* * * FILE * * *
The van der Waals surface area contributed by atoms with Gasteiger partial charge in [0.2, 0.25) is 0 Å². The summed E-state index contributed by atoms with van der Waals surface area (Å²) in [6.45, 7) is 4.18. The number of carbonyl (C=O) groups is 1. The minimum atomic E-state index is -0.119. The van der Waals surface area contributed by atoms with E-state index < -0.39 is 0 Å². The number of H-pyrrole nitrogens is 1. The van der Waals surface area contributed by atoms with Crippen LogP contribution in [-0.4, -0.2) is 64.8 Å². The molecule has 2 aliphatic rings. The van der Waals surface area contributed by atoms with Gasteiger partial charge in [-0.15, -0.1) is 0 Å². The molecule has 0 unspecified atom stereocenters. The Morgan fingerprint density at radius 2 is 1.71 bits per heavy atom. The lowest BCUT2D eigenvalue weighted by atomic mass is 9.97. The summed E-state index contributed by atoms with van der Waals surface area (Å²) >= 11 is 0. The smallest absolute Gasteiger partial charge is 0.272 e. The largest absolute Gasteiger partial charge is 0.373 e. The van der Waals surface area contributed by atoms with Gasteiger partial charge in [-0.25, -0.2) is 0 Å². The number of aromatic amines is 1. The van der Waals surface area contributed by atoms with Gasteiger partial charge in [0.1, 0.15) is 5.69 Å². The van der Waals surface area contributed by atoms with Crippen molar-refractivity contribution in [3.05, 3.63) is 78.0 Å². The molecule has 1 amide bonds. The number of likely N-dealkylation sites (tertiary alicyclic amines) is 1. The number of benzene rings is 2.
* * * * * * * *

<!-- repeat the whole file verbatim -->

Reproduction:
The van der Waals surface area contributed by atoms with Gasteiger partial charge in [0.2, 0.25) is 0 Å². The summed E-state index contributed by atoms with van der Waals surface area (Å²) in [6.45, 7) is 4.18. The number of carbonyl (C=O) groups is 1. The minimum atomic E-state index is -0.119. The van der Waals surface area contributed by atoms with E-state index < -0.39 is 0 Å². The number of H-pyrrole nitrogens is 1. The van der Waals surface area contributed by atoms with Crippen LogP contribution in [-0.4, -0.2) is 64.8 Å². The molecule has 2 aliphatic rings. The van der Waals surface area contributed by atoms with Gasteiger partial charge in [-0.15, -0.1) is 0 Å². The molecule has 0 unspecified atom stereocenters. The Morgan fingerprint density at radius 2 is 1.71 bits per heavy atom. The lowest BCUT2D eigenvalue weighted by atomic mass is 9.97. The summed E-state index contributed by atoms with van der Waals surface area (Å²) >= 11 is 0. The smallest absolute Gasteiger partial charge is 0.272 e. The largest absolute Gasteiger partial charge is 0.373 e. The van der Waals surface area contributed by atoms with Gasteiger partial charge in [-0.25, -0.2) is 0 Å². The number of aromatic amines is 1. The van der Waals surface area contributed by atoms with Gasteiger partial charge in [0.1, 0.15) is 5.69 Å². The van der Waals surface area contributed by atoms with Crippen molar-refractivity contribution in [3.05, 3.63) is 78.0 Å². The molecule has 1 amide bonds. The number of likely N-dealkylation sites (tertiary alicyclic amines) is 1. The number of benzene rings is 2.